" The Persons concerned in these Transactions have no Order and direction from me, or from the General Assembly of this Colony, for their proceedings upon this Occasion ; and I am very Confident that the Assembly, Friends as they have ever been to peace and good order, will never Countenance any Violent, much less Hostile, Measures in Vindicating the right which the Susquehanna Company suppose they have to the lands in that part of the Country within the limits of the Charter, to this Colony. You will see by the representation from the Committee of the Susquehannah Company, which I had the Honour to Transmit to Governor Penn, that the Claimants under that Company (who no doubt are the people Concerned in the late Transactions), Complain that they were first attacked and Ill treated by the People of your Province, when they meant only a peaceable Possession of the Lands they claim a Title to, and wished to vindicate that Title in due course of Law. Your People, on the other hand, insist, it seems, that the Susquehannah Claimants have been the aggressors. Which have been most in fault it is not my part to determine.
“ I can only assure you that it is with the deepest Concern that I this Controversy conducted in so Violent and Hostile a Man. ner, and that I wish to Contribute all in my power to preserve Peace & good Order.
“I am, with the greatest Esteem, Sir,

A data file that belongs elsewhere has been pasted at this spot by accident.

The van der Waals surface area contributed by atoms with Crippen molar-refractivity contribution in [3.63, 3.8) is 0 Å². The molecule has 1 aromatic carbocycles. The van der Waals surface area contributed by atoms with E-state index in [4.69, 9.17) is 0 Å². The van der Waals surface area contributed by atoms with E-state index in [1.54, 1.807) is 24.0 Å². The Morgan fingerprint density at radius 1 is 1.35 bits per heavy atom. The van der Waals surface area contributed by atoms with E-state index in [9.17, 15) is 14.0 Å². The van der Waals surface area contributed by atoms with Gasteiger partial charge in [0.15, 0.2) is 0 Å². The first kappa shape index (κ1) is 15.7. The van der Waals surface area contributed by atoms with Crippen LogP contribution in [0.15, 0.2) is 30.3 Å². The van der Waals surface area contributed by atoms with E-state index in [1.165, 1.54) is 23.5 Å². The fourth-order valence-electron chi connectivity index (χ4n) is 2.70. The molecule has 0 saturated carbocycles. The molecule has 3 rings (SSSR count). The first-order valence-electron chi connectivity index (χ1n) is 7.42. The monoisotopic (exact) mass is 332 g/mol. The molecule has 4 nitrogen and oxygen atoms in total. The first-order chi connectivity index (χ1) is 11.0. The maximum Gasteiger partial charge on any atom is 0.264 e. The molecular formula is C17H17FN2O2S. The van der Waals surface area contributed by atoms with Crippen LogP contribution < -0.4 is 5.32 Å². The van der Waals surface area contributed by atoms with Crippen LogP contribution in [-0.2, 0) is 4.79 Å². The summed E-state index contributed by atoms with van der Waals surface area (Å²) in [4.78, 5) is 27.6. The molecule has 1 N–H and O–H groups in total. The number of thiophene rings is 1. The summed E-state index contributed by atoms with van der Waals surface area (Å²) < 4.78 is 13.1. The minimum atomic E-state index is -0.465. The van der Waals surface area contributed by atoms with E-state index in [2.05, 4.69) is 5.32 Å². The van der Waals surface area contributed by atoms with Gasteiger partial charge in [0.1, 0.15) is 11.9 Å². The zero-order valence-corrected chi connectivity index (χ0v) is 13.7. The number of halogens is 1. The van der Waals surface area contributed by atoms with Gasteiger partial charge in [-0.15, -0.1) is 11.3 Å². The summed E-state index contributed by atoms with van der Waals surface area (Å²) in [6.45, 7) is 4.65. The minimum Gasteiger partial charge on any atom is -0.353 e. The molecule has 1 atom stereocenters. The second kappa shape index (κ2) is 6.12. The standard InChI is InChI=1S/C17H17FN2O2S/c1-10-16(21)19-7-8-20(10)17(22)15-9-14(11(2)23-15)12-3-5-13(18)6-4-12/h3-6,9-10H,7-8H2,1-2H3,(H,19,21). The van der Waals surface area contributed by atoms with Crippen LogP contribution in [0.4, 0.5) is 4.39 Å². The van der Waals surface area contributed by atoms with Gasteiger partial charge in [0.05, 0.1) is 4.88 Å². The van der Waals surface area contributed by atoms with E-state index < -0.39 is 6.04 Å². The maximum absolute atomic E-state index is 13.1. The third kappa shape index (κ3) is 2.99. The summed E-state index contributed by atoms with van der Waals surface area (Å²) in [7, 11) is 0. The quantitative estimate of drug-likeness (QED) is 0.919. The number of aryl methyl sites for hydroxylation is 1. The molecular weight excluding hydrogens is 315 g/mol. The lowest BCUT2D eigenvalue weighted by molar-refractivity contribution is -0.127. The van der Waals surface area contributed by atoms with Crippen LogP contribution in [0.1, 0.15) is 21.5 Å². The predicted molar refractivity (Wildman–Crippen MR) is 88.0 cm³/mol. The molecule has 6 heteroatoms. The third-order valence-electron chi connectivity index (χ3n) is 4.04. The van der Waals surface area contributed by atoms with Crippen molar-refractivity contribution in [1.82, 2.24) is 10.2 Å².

“JONTY. TRUMBULL “ Hon° JAMES HAMILTON.”
A Committee of two Members of Assembly waited on the Gov. 'ernor and presented him two Bills for his Honor's Concurrence, entituled “An Act for preventing Tumults and Ryotous Assemblies, and for the more speedy and effectual punishing the Ryoters ;” And " An Act for the support of the Light House erected at the mouth of the Bay of Delaware, and the Buoys placed in the said Bay and the River Delaware, and for the re-payment of the movies borrowed for the Erecting the said Light House and placing the said Buoys."
The Committee at the same time acquainted the Governor that the House were inclined to rise to-day, and proposed to adjourn to the first Monday in January next, if his Honour had no objection thereto.
The Governor replied to them that he should take the Bills into Consideration immediately, and had no objections to their proposed time of adjournment.